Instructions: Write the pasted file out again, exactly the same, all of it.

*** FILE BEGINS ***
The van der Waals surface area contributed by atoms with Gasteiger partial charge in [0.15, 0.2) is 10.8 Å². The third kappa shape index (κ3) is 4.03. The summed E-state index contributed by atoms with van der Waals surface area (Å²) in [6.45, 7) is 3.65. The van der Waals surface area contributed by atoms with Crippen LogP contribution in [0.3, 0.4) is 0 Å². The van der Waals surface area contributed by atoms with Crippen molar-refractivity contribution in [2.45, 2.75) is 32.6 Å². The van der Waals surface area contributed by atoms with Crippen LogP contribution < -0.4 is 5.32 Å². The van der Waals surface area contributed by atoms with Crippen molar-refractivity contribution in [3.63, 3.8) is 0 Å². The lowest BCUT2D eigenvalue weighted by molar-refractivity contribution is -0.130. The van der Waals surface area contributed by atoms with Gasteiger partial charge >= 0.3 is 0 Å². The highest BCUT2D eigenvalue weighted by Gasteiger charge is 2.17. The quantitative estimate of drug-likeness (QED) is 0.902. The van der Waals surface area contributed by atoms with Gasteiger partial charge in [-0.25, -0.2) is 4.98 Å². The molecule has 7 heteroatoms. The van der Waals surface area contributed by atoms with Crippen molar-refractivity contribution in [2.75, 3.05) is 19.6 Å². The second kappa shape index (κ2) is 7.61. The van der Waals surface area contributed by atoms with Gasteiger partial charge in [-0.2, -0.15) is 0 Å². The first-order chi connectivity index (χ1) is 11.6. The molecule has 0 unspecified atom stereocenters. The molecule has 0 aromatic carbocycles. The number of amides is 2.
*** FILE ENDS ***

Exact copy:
The van der Waals surface area contributed by atoms with Gasteiger partial charge in [0.15, 0.2) is 10.8 Å². The third kappa shape index (κ3) is 4.03. The summed E-state index contributed by atoms with van der Waals surface area (Å²) in [6.45, 7) is 3.65. The van der Waals surface area contributed by atoms with Crippen LogP contribution in [0.3, 0.4) is 0 Å². The van der Waals surface area contributed by atoms with Crippen molar-refractivity contribution in [2.45, 2.75) is 32.6 Å². The van der Waals surface area contributed by atoms with Crippen LogP contribution < -0.4 is 5.32 Å². The van der Waals surface area contributed by atoms with Crippen molar-refractivity contribution in [3.63, 3.8) is 0 Å². The lowest BCUT2D eigenvalue weighted by molar-refractivity contribution is -0.130. The van der Waals surface area contributed by atoms with Gasteiger partial charge >= 0.3 is 0 Å². The highest BCUT2D eigenvalue weighted by Gasteiger charge is 2.17. The quantitative estimate of drug-likeness (QED) is 0.902. The van der Waals surface area contributed by atoms with Gasteiger partial charge in [-0.25, -0.2) is 4.98 Å². The molecule has 7 heteroatoms. The van der Waals surface area contributed by atoms with Crippen molar-refractivity contribution in [2.75, 3.05) is 19.6 Å². The second kappa shape index (κ2) is 7.61. The van der Waals surface area contributed by atoms with Gasteiger partial charge in [-0.2, -0.15) is 0 Å². The first-order chi connectivity index (χ1) is 11.6. The molecule has 0 unspecified atom stereocenters. The molecule has 0 aromatic carbocycles. The number of amides is 2.